1,881 dancers partake in folk dance; Guinness World Record sought
DECORAH, IOWA – What should an Iowa band specializing in Scandinavian and Scandinavian-American old-time dance music do to celebrate its 25th anniversary?
How about attempting to set a Guinness World Record?
Foot-Notes is a band based in Decorah, Iowa, a town in the northeast corner of the state, population 8,000. Its residents are comprised of predominantly Norwegian-American ancestry.
The band is known in the area for hosting dances that draw participants from differing generations and from all walks of life.
As Foot-Notes’ quarter-century mark drew near, its members Beth Hoven Rotto (fiddle), Jon Rotto (guitar, vocals), Bill Musser (acoustic bass, vocal) and John Goodin (mandolin), were faced with the decision of how to best commemorate the occasion.
Beth Rotto and Musser shared their thoughts about their 25th anniversary, the attempt at a Guinness Record, and their reflections on Foot-Notes’ impact and legacy.
Foot-Notes carries on a tradition of monthly old time dances in a rustic two-room schoolhouse in Highlandville, Iowa, where area residents have been gathering for years.
Of their musical repertoire, Rotto said, “Our repertoire is rich in tunes we’ve collected in our area from older musicians and from descendants of the area’s early fiddlers, but also includes a smorgasbord of traditional and original dance tunes, many learned from other fiddlers at Scandinavian festivals and musical events.”
Rotto describes the beginning of Foot-Notes:
“Our band was forming in 1990, not long after I had completed an apprenticeship with Bill Sherburne, a fiddler from just north of Decorah, in Spring Grove, Minnesota. He was the fiddler with a band that performed for dances at the Highlandville Schoolhouse, where I had enjoyed dancing since I was in college. The rumor was that he was threatening to quit, and I was concerned about that. I saw a press release in the paper announcing a master-apprentice program in the folk arts through the Iowa Arts Council, so I made contact with Bill Sherburne, applied and was accepted into the program.”
She continued, “My lessons with Bill Sherburne didn’t start too well. He hardly seemed to remember who I was, and he left the TV on while we played. Feeling frustrated, I brought Jon and his guitar to one of my lessons. That changed everything. Then we were a band, and Bill started remembering old tunes and was ready with more each time we came.
“By the end of the three-month apprenticeship, I believe I was working on all the tunes that Bill recalled at that time. I tried to play not just the notes, but I tried to copy his bowing and the set of his jaw. I played with him after the apprenticeship formally ended, but he died not long after that. Before he died though, he gave me his electronic pick-up for amplifying the fiddle and asked me to keep up the dances in Highlandville. I believe we were playing our first dance in Highlandville on the night he passed away.”
Rotto describes the type of music the band performs:
“The music we play is based in Scandinavian and Norwegian American traditions,” she said. “Even if we don’t know the lineage of a tune, we still play it in this style which is danceable, with a strong beat, but not fancy, not hotshot.
“I collected tunes early on from Bill Sherburne, but also from some elder women in the area who had accompanied their fathers or grandfathers who were fiddlers. They remembered the tunes and taught them to me, and I used what I knew from Bill Sherburne’s style to play them until the women agreed that I had the tune right. I also enjoyed going to workshops from visiting musicians from Scandinavia, and have loved swapping tunes from other Americans who play Scandi-style tunes. I get a boost from attending the annual Nisswastamman festival in northern Minnesota as often as I can, for example.”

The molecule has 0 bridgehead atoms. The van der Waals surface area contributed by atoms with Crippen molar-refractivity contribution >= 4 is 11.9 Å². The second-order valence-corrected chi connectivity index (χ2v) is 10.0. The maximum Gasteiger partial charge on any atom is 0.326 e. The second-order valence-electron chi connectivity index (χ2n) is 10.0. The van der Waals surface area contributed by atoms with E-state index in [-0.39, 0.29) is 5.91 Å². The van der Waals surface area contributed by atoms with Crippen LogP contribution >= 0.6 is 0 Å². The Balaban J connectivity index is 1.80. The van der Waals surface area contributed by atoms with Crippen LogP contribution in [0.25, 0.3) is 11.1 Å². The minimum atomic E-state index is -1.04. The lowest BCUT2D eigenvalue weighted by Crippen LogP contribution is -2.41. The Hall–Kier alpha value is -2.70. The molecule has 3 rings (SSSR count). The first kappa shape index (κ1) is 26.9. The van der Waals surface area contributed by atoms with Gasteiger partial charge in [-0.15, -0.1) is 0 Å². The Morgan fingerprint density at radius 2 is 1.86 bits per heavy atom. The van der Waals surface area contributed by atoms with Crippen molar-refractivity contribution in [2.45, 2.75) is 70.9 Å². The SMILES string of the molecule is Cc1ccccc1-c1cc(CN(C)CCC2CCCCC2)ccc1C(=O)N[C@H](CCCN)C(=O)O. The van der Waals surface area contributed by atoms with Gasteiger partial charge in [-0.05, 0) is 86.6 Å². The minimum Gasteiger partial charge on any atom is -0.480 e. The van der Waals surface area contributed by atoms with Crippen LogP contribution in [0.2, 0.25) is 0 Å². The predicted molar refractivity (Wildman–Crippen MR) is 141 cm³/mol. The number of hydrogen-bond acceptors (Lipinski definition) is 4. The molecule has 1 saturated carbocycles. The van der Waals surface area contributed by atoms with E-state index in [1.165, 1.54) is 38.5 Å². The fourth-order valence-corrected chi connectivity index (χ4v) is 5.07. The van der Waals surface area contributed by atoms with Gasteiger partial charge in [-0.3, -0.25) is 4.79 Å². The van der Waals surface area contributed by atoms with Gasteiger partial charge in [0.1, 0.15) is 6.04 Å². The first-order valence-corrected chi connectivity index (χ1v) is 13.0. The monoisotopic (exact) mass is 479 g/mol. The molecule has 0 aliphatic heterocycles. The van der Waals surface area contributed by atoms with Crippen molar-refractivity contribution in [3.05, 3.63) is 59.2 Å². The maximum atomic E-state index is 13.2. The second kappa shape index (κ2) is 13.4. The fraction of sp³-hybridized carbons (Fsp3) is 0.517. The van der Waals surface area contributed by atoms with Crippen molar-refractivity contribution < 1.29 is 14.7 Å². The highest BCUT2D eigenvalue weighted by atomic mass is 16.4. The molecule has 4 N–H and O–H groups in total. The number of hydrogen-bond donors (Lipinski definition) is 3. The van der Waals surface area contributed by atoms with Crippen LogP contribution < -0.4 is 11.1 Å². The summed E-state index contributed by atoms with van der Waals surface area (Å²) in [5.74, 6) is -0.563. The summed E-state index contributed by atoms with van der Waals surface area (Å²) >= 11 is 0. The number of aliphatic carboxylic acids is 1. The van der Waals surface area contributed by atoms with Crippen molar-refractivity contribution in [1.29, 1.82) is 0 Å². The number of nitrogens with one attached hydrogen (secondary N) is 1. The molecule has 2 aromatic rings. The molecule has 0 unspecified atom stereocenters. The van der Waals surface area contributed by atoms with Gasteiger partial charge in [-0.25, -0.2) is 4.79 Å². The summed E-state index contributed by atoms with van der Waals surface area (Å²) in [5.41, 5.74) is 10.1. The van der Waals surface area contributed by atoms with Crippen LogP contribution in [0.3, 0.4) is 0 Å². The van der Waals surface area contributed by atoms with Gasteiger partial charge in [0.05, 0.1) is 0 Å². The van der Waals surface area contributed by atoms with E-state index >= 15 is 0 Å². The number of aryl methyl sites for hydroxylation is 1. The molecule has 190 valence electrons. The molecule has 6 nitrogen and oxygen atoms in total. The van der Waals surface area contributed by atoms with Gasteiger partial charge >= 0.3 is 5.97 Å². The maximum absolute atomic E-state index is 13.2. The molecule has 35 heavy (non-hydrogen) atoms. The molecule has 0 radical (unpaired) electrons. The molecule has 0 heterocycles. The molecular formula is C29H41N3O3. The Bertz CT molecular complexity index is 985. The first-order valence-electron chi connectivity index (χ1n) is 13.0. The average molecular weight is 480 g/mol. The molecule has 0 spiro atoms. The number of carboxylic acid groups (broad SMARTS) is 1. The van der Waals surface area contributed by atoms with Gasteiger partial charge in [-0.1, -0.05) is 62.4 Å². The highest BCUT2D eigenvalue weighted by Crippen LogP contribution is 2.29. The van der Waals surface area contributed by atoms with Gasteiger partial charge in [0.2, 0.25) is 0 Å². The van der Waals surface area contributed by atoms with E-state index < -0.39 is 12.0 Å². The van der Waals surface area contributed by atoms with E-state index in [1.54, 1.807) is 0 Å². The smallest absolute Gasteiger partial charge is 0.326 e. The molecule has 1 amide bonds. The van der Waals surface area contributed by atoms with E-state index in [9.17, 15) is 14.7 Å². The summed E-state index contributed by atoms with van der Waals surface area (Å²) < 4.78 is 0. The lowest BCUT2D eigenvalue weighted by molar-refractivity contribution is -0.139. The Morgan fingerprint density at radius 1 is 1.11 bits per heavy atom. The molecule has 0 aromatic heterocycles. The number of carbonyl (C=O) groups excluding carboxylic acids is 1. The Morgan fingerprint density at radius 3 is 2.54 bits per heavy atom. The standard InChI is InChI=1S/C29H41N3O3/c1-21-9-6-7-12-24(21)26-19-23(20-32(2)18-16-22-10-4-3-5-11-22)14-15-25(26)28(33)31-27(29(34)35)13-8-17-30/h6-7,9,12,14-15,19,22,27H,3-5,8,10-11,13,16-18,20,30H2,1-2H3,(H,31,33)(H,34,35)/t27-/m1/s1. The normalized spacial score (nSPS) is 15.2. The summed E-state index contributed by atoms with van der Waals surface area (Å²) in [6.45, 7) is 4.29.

Musser elaborates on the band’s musical heritage:
“Scandinavian-American old-time dance music was played by people in the immigrant community, and often people picked up tunes from other ethnic groups and incorporated them –German polkas occasionally slid in –but it was mostly Norwegian polkas and schottisches. In the 1930s and 4os, when radio was more prevalent, people learned music on the radio. Family bands were the entertainment in those days. People would go to community dances, and the bands incorporated tunes they heard on the radio into their repertoire. They would utilize a little bit of a flavor of American popular music, and eventually incorporated swing and country music as well.”
Musser said, “Music is like religion or language or art: A blend of all sorts of influences and that’s certainly the case with the Scandinavian-American dance music. There are certain elements that have stuck and made it still hold to its Scandinavian identity: We play tunes we’ve gotten directly from musicians from Norway and Sweden, so we go to the sources sometimes. There were lots of fiddlers in this area. Beth did some research for the Smithsonian documenting fiddlers in the Northeast Iowa area. Families, dynasties of fiddlers and musicians were around us here. Kids grew up hearing music at home. They would go to the community dances, and a fiddler came from the vicinity and they’d play all night long. The fiddler was usually a farmer too, and would go milk cows in the morning and work all day. Music was localized and regional.”
As the band marked a quarter century of music making, they knew they wanted to commemorate the occasion in a way that acknowledged their heritage.
Applying to the Guinness World Records
Rotto said, “The idea for celebrating our 25th anniversary as a band started about a year ago. We wanted to do something special in our community, and something that was unique to our heritage. In the past we had played for some large events, and we had even said, ‘I wonder if this is the world’s largest schottische?’.
The band members applied to Guinness World Records for the World’s Largest Schottische in January 2015.
Rotto said, “We were notified that the application was received and that we could expect to hear back from them in six-12 weeks. That sounded fine because we had six months before our event. We didn’t hear anything until July 9th, just two weeks before Nordic Fest. They said they we were not accepted because ‘. . .The dance you have applied for shares many steps and is almost identical to a record we currently monitor which is the largest polka dance. Due to this similarity we would not monitor the same record twice just with a different name.’”
She continued, “Although they suggested we apply for Largest Polka Dance (record held in Germany with 802 dancers), we did not want to do that. The schottische is a locally favorite dance, and is something unique to the larger Norwegian -American community. Most people here do a special variation of the dance called the “horse and buggy” schottische, which is nothing like a polka. Our publicity was out and we had our hearts set on doing the schottische. Of course lots of people who came to dance wanted to get in the Guinness Book of World Records, so Bill is gathering statements from authorities on folk music and dance and is crafting a letter to send the people at Guinness. They have said their decision is firm, so I’m sure we won’t make their record book, but we can at least say our piece. It was a really fun event and people are still talking about it.”